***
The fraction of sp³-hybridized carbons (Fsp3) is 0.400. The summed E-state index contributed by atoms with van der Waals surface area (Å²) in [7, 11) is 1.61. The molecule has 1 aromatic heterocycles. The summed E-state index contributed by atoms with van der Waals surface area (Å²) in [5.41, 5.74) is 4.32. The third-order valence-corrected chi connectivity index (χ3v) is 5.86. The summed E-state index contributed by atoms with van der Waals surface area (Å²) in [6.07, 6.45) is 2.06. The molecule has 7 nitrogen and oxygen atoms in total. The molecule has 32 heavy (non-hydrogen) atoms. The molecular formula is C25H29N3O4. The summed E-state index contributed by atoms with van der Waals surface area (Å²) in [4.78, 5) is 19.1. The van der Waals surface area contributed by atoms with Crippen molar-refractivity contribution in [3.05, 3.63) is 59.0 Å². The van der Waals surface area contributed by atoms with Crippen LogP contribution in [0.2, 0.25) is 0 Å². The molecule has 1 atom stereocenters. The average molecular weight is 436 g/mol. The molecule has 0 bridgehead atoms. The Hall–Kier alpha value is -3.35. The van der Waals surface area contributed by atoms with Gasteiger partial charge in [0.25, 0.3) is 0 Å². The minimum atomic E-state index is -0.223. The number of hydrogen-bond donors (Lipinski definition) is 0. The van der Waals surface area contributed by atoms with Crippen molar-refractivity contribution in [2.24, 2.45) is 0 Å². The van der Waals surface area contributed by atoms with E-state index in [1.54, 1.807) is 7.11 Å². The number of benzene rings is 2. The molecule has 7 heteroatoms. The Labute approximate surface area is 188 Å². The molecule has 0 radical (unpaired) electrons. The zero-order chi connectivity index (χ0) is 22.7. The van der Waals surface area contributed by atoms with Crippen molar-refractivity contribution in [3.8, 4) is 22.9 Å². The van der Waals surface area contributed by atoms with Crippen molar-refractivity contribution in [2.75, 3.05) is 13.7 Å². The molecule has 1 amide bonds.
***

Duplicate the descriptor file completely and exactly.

The fraction of sp³-hybridized carbons (Fsp3) is 0.400. The summed E-state index contributed by atoms with van der Waals surface area (Å²) in [7, 11) is 1.61. The molecule has 1 aromatic heterocycles. The summed E-state index contributed by atoms with van der Waals surface area (Å²) in [5.41, 5.74) is 4.32. The third-order valence-corrected chi connectivity index (χ3v) is 5.86. The summed E-state index contributed by atoms with van der Waals surface area (Å²) in [6.07, 6.45) is 2.06. The molecule has 7 nitrogen and oxygen atoms in total. The molecule has 32 heavy (non-hydrogen) atoms. The molecular formula is C25H29N3O4. The summed E-state index contributed by atoms with van der Waals surface area (Å²) in [4.78, 5) is 19.1. The van der Waals surface area contributed by atoms with Crippen molar-refractivity contribution in [3.05, 3.63) is 59.0 Å². The van der Waals surface area contributed by atoms with Crippen LogP contribution in [0.2, 0.25) is 0 Å². The molecule has 1 atom stereocenters. The average molecular weight is 436 g/mol. The molecule has 0 bridgehead atoms. The Hall–Kier alpha value is -3.35. The van der Waals surface area contributed by atoms with Gasteiger partial charge in [0.25, 0.3) is 0 Å². The minimum atomic E-state index is -0.223. The number of hydrogen-bond donors (Lipinski definition) is 0. The van der Waals surface area contributed by atoms with Crippen molar-refractivity contribution in [2.24, 2.45) is 0 Å². The van der Waals surface area contributed by atoms with E-state index in [1.54, 1.807) is 7.11 Å². The number of benzene rings is 2. The molecule has 7 heteroatoms. The Labute approximate surface area is 188 Å². The molecule has 0 radical (unpaired) electrons. The zero-order chi connectivity index (χ0) is 22.7. The van der Waals surface area contributed by atoms with Crippen molar-refractivity contribution in [3.8, 4) is 22.9 Å². The van der Waals surface area contributed by atoms with Crippen molar-refractivity contribution in [2.75, 3.05) is 13.7 Å². The molecule has 1 amide bonds.